Nation mourns the end of Bowl Championship Series

Business and Advertising

The Daily Cardinal is a nonprofit organization run by its staff members and elected editors. It receives no funds from the university. Operating revenue is generated from advertising and subscription sales. The Daily Cardinal is published weekdays and distributed at the University of WisconsinMadison and its surrounding community with a circulation of 10,000. Capital Newspapers, Inc. is the Cardinal’s printer. The Daily Cardinal is printed on recycled paper. The Cardinal is a member of the Associated Collegiate Press and the Wisconsin Newspaper Association. All copy, photographs and graphics appearing in The Daily Cardinal are the sole property of the Cardinal and may not be reproduced without written permission of the editor in chief. The Daily Cardinal accepts advertising representing a wide range of views. This acceptance does not imply agreement with the views expressed. The Cardinal reserves the right to reject advertisements judged offensive based on imagery, wording or both. Complaints: News and editorial complaints should be presented to the editor in chief. Business and advertising complaints should be presented to the business manager. Letters Policy: Letters must be word processed and must include contact information. No anonymous letters will be printed. All letters to the editor will be printed at the discretion of The Daily Cardinal. Letters may be sent to opinion@ dailycardinal.com.

super-computing slouch. Lucas, as many know, turned to the world of computing after making three similarly lazy turds known as the “Star Wars” prequels. LZ-SOB has succeeded in one endeavor that could be considered productive: “It devised a way to deep fry its fuel source, Uranium, into chips. Like chips you eat. It eats Uranium chips and watches ‘Law and Order’ re-runs on TNT,” according to a source close to the project who wished to remain anonymous. The self-aware computer addressed the media earlier today in a halfhearted attempt to dispute what it called “vicious rumors” about itself. It wore a greasestained hoodie and pair of sweatpants. Its metallic fingers were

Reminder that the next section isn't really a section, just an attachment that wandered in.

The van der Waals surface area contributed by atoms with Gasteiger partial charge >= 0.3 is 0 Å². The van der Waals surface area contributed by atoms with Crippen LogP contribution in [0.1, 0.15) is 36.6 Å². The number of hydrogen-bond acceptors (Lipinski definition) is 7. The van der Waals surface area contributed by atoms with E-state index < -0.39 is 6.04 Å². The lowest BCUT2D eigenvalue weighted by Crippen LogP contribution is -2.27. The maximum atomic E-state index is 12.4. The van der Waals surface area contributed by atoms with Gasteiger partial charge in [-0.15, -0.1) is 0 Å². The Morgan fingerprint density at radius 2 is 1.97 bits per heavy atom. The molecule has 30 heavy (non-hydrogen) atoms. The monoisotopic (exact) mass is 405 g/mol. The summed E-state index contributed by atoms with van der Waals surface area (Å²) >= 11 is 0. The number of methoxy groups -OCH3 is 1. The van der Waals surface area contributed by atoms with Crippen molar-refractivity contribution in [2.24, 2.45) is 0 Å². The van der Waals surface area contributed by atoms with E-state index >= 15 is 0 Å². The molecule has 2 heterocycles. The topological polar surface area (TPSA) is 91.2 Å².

By Dylan Anderson fake news friday

graphic by Chrystel paulson

Incredibly, the men’s locker room boasts the gym’s most bodacious breasts.

Local YMCA has more titties in men’s locker room than women’s By Kane Kaiman fake news friday

There were three more pairs of exposed titties in the mens’ locker room than the women’s at the Young Men’s Christian Association of Dane County Tuesday night. At 6 p.m., there were 15 naked men in the general male locker room, nine of which had titties, according to YMCA towel boy Jared Lang. “I try not to look, you know?” Lang said. “But, if I remember right, Jimmy and Tom were in the sauna with their titties out. Luke, Frank and David were in the showers; those guys all have huge tits. And then there were four other guys I didn’t recognize walking around with their titties out, too.” Lang has specific criteria for what constitutes a male titty. “I consider anything bigger than a B cup to be a man-boob,” Lang said. The Tuesday night male-tofemale titty ratio is not an uncommon situation, according to Lang. “I’m surround by man-tits on a daily basis,” Lang said. “I literally can’t turn around in there without running into a pair of

saggy, hairy man-jugs.” Lang says the constant presence of man-breasts at work has taken a toll on him. “If you told someone, ‘Hey, I see hundreds of titties a week at work,’ they’d probably think that you have a cool job, but these are man-tits,” Lang said. “I really need to transfer to the front desk or something.”

Football fans across the country have been overcome with distress as the Bowl Championship Series era of college football comes to a close. The BCS is the beloved system that uses a complex combination of human polls and computer rankings to select the participants of the five most important bowl games, including the National Championship game. The overwhelmingly popular system will be replaced by a four-team playoff for the 2014-’15 season going forward.

“Why should college football be fair?” Barack Obama president United States

Most Americans are outraged by the progressive nature of the NCAA. “Canceling the BCS is the worst thing to happen to the United States since Tim Tebow was cut by the

Patriots,” revered sports pundit and national icon Skip Bayless said. “What’s next, moving the Fourth of July to February?” An anonymous poll conducted by Twitter revealed that 87 percent of Americans “fucking love the BCS,” and that 12.99 percent “have absolutely no idea what it is.” Only a single individual out of the millions polled indicated they “disagree with the BCS system.” It’s believed to be NCAA President and notorious evil dictator Mark Emmert himself. While some radical enthusiasts such as Emmert insist the future playoff system will be significantly fairer—in addition to disbanding any controversy over which two teams should play for the National Championship–the majority of educated humans still support the BCS. “Why should college football be fair?” surprisingly athletic politician and U.S. President Barack Obama said. “Life isn’t even fair.” At press time, all college football loyalists decided to convert to die-hard Major League Soccer supporters.